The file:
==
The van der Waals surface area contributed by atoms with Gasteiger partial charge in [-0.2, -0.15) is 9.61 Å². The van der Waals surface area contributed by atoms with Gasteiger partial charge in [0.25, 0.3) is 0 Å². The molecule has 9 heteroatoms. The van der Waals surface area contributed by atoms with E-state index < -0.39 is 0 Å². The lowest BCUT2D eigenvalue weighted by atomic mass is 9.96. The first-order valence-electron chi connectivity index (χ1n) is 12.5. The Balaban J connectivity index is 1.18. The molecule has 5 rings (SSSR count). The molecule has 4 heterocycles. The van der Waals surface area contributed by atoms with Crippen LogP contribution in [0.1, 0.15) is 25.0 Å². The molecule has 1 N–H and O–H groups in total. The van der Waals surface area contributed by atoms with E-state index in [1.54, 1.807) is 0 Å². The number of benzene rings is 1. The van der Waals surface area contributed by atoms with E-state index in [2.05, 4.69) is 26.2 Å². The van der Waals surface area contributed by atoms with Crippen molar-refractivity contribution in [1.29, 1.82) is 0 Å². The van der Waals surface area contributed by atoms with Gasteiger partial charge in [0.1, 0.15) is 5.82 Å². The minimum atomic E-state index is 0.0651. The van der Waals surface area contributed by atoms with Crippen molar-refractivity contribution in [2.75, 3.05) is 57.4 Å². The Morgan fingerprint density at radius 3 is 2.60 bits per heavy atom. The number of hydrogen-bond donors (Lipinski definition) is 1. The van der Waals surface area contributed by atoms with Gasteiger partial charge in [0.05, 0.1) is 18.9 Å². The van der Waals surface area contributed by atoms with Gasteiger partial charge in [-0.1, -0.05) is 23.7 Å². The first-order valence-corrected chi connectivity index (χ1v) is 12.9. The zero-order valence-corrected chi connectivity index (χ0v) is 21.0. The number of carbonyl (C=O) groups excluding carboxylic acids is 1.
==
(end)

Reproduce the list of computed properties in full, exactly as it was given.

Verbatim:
The van der Waals surface area contributed by atoms with Gasteiger partial charge in [-0.2, -0.15) is 9.61 Å². The van der Waals surface area contributed by atoms with Gasteiger partial charge in [0.25, 0.3) is 0 Å². The molecule has 9 heteroatoms. The van der Waals surface area contributed by atoms with E-state index < -0.39 is 0 Å². The lowest BCUT2D eigenvalue weighted by atomic mass is 9.96. The first-order valence-electron chi connectivity index (χ1n) is 12.5. The Balaban J connectivity index is 1.18. The molecule has 5 rings (SSSR count). The molecule has 4 heterocycles. The van der Waals surface area contributed by atoms with Crippen LogP contribution in [0.1, 0.15) is 25.0 Å². The molecule has 1 N–H and O–H groups in total. The van der Waals surface area contributed by atoms with E-state index in [1.54, 1.807) is 0 Å². The number of benzene rings is 1. The van der Waals surface area contributed by atoms with E-state index in [2.05, 4.69) is 26.2 Å². The van der Waals surface area contributed by atoms with Crippen molar-refractivity contribution in [1.29, 1.82) is 0 Å². The van der Waals surface area contributed by atoms with Gasteiger partial charge in [0.1, 0.15) is 5.82 Å². The minimum atomic E-state index is 0.0651. The van der Waals surface area contributed by atoms with Crippen molar-refractivity contribution in [2.75, 3.05) is 57.4 Å². The Morgan fingerprint density at radius 3 is 2.60 bits per heavy atom. The number of hydrogen-bond donors (Lipinski definition) is 1. The van der Waals surface area contributed by atoms with Gasteiger partial charge in [0.05, 0.1) is 18.9 Å². The van der Waals surface area contributed by atoms with Gasteiger partial charge in [-0.1, -0.05) is 23.7 Å². The first-order valence-corrected chi connectivity index (χ1v) is 12.9. The zero-order valence-corrected chi connectivity index (χ0v) is 21.0. The number of carbonyl (C=O) groups excluding carboxylic acids is 1.